In 2016, India consumed an estimated 228 thousand tonnes of chocolate confectionary, up 50% from the 152 thousand tonnes consumed in 2011, according to market research firm Mintel.

Behind this growth is a simple fact: chocolate confectionery is one of India’s favourite snacks.

“Our research indicates that consumers in India believe chocolate to be beneficial and convenient – seemingly the key reasons behind the growth of the country’s chocolate confectionery market, both in value and volume,” Marcia Mogelonsky, director of insight at Mintel Food and Drink, said in a statement.

In a consumer study, Mintel found that more than two in five Indian consumers believe sweet or sugary snacks like chocolates and cakes are healthy, with one in three looking to these kinds of snacks as an energy-source. Moreover, over 40% said they consumed chocolate, cake, and other sweet snacks between lunch and dinner.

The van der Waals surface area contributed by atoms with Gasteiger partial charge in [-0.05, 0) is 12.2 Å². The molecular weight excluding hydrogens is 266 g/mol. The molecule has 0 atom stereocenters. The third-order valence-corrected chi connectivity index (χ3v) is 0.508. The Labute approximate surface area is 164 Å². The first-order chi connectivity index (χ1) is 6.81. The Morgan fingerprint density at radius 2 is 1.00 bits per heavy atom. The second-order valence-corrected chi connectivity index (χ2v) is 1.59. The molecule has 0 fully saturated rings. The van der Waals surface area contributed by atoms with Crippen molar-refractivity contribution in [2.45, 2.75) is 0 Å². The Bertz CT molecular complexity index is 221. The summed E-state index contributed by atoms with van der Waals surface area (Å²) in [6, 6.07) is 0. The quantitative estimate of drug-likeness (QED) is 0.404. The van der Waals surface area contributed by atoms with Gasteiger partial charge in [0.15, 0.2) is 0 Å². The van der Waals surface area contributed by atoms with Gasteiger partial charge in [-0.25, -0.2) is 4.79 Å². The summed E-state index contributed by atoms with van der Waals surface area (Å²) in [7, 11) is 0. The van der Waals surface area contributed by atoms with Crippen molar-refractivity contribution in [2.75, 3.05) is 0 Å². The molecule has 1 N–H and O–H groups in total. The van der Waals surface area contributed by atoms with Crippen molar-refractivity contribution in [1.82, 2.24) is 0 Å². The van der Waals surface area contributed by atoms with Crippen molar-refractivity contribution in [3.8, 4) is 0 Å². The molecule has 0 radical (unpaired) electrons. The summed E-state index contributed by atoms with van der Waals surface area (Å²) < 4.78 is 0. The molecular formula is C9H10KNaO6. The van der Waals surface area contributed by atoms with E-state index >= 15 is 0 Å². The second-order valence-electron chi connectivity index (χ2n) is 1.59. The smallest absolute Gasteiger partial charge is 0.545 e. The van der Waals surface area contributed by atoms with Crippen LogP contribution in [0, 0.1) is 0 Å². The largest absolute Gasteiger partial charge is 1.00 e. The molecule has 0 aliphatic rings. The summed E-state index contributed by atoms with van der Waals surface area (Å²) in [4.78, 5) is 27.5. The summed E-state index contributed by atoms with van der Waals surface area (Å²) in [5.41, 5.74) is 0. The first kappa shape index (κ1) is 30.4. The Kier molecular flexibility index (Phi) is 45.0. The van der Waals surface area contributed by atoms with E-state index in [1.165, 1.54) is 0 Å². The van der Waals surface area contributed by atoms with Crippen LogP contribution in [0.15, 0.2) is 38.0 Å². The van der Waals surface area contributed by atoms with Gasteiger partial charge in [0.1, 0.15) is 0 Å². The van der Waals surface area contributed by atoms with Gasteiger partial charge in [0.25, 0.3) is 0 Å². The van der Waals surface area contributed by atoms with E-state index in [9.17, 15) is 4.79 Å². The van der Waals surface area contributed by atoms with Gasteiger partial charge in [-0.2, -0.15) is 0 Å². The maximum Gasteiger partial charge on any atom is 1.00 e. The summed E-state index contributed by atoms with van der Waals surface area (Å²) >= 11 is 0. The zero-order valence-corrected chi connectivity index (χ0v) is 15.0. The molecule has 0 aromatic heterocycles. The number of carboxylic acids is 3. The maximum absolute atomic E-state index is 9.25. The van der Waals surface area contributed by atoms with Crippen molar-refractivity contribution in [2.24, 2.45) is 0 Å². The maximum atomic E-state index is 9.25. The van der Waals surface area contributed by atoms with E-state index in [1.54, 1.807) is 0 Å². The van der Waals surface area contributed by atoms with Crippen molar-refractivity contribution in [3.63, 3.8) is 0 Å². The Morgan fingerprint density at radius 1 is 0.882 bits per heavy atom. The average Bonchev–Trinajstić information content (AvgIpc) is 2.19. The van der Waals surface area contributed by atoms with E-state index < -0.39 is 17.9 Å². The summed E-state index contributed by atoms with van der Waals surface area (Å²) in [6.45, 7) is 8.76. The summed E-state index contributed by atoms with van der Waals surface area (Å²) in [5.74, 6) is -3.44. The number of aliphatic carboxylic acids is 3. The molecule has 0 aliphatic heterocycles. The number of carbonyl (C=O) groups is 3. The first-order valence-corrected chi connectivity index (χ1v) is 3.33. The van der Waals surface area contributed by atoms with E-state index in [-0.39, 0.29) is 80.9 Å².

The popularity of chocolate in India is also linked to its affordability. The chocolate market is dominated by global giants Mondelēz and Nestlé, which sell local favourites such as Cadbury Dairy Milk and Munch, respectively. The secret to their success: inexpensive chocolate products priced as low as Rs 5 for a bar, to appeal to value-conscious consumers. Mintel says the most popular chocolates in India are those sold in Rs 5 and Rs 10 packages.

India’s love for all things sweet is expected to push demand for chocolate products even higher in the coming years. Mintel forecasts that the country’s chocolate market will hit Rs 32,000 crore by 2020, up over 160% from Rs 12,000 crore in 2015, making it one of the world’s fastest-growing. Fortunately, this comes at a time when global cocoa supplies from key growers such as the Ivory Coast and Ghana have recovered after months of concern that demand would outstrip supply.

India’s current chocolate consumption still trails that of Western countries, notably the US, which devoured 1.3 million tonnes of the good stuff in 2016. And that means there’s lots more room to grow.

This article first appeared on Quartz.